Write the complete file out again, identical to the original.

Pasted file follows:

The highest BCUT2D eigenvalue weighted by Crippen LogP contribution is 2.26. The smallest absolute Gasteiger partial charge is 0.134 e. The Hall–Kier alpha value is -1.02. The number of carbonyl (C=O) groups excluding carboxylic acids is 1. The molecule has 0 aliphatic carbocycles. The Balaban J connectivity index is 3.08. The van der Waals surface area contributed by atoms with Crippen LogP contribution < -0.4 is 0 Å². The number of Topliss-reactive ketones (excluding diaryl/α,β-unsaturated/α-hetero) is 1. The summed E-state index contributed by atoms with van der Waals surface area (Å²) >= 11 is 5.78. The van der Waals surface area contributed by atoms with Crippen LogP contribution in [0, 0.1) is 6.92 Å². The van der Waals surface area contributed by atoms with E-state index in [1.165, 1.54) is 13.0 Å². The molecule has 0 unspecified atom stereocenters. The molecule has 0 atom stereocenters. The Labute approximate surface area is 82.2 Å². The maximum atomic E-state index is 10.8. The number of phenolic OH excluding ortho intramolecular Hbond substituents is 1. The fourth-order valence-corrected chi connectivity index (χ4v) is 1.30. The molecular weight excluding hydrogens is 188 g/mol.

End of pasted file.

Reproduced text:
The highest BCUT2D eigenvalue weighted by Crippen LogP contribution is 2.26. The smallest absolute Gasteiger partial charge is 0.134 e. The Hall–Kier alpha value is -1.02. The number of carbonyl (C=O) groups excluding carboxylic acids is 1. The molecule has 0 aliphatic carbocycles. The Balaban J connectivity index is 3.08. The van der Waals surface area contributed by atoms with Crippen LogP contribution < -0.4 is 0 Å². The number of Topliss-reactive ketones (excluding diaryl/α,β-unsaturated/α-hetero) is 1. The summed E-state index contributed by atoms with van der Waals surface area (Å²) >= 11 is 5.78. The van der Waals surface area contributed by atoms with Crippen LogP contribution in [0, 0.1) is 6.92 Å². The van der Waals surface area contributed by atoms with E-state index in [1.165, 1.54) is 13.0 Å². The molecule has 0 unspecified atom stereocenters. The molecule has 0 atom stereocenters. The Labute approximate surface area is 82.2 Å². The maximum atomic E-state index is 10.8. The number of phenolic OH excluding ortho intramolecular Hbond substituents is 1. The fourth-order valence-corrected chi connectivity index (χ4v) is 1.30. The molecular weight excluding hydrogens is 188 g/mol.